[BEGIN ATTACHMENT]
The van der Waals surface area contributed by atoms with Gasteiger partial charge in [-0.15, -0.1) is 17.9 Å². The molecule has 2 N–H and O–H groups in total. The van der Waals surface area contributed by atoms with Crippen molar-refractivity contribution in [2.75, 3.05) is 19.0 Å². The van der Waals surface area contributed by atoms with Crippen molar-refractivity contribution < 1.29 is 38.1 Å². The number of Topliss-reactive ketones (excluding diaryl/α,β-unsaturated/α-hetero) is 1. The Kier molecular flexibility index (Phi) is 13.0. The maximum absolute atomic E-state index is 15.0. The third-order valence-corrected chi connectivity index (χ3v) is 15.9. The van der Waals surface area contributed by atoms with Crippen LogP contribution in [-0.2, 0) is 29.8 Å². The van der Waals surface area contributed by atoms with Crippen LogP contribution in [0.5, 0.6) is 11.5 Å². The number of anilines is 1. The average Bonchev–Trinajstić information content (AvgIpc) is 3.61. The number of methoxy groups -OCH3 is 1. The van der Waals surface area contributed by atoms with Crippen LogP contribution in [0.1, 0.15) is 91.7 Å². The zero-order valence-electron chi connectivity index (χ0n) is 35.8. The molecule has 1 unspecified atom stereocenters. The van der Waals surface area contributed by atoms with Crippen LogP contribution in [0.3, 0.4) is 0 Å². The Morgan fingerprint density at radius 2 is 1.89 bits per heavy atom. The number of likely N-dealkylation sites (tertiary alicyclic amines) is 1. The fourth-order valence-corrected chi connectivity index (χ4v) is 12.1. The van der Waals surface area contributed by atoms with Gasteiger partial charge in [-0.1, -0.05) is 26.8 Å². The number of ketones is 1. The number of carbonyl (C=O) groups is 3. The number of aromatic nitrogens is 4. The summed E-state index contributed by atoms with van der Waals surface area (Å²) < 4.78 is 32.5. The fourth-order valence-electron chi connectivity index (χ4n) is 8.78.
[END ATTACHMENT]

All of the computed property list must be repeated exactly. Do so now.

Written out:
The van der Waals surface area contributed by atoms with Gasteiger partial charge in [-0.15, -0.1) is 17.9 Å². The molecule has 2 N–H and O–H groups in total. The van der Waals surface area contributed by atoms with Crippen molar-refractivity contribution in [2.75, 3.05) is 19.0 Å². The van der Waals surface area contributed by atoms with Crippen molar-refractivity contribution < 1.29 is 38.1 Å². The number of Topliss-reactive ketones (excluding diaryl/α,β-unsaturated/α-hetero) is 1. The Kier molecular flexibility index (Phi) is 13.0. The maximum absolute atomic E-state index is 15.0. The third-order valence-corrected chi connectivity index (χ3v) is 15.9. The van der Waals surface area contributed by atoms with Crippen LogP contribution in [-0.2, 0) is 29.8 Å². The van der Waals surface area contributed by atoms with Crippen LogP contribution in [0.5, 0.6) is 11.5 Å². The number of anilines is 1. The average Bonchev–Trinajstić information content (AvgIpc) is 3.61. The number of methoxy groups -OCH3 is 1. The van der Waals surface area contributed by atoms with Crippen LogP contribution in [0.1, 0.15) is 91.7 Å². The zero-order valence-electron chi connectivity index (χ0n) is 35.8. The molecule has 1 unspecified atom stereocenters. The van der Waals surface area contributed by atoms with Crippen LogP contribution in [0.3, 0.4) is 0 Å². The Morgan fingerprint density at radius 2 is 1.89 bits per heavy atom. The number of likely N-dealkylation sites (tertiary alicyclic amines) is 1. The fourth-order valence-corrected chi connectivity index (χ4v) is 12.1. The van der Waals surface area contributed by atoms with Gasteiger partial charge in [-0.1, -0.05) is 26.8 Å². The number of ketones is 1. The number of carbonyl (C=O) groups is 3. The number of aromatic nitrogens is 4. The summed E-state index contributed by atoms with van der Waals surface area (Å²) < 4.78 is 32.5. The fourth-order valence-electron chi connectivity index (χ4n) is 8.78.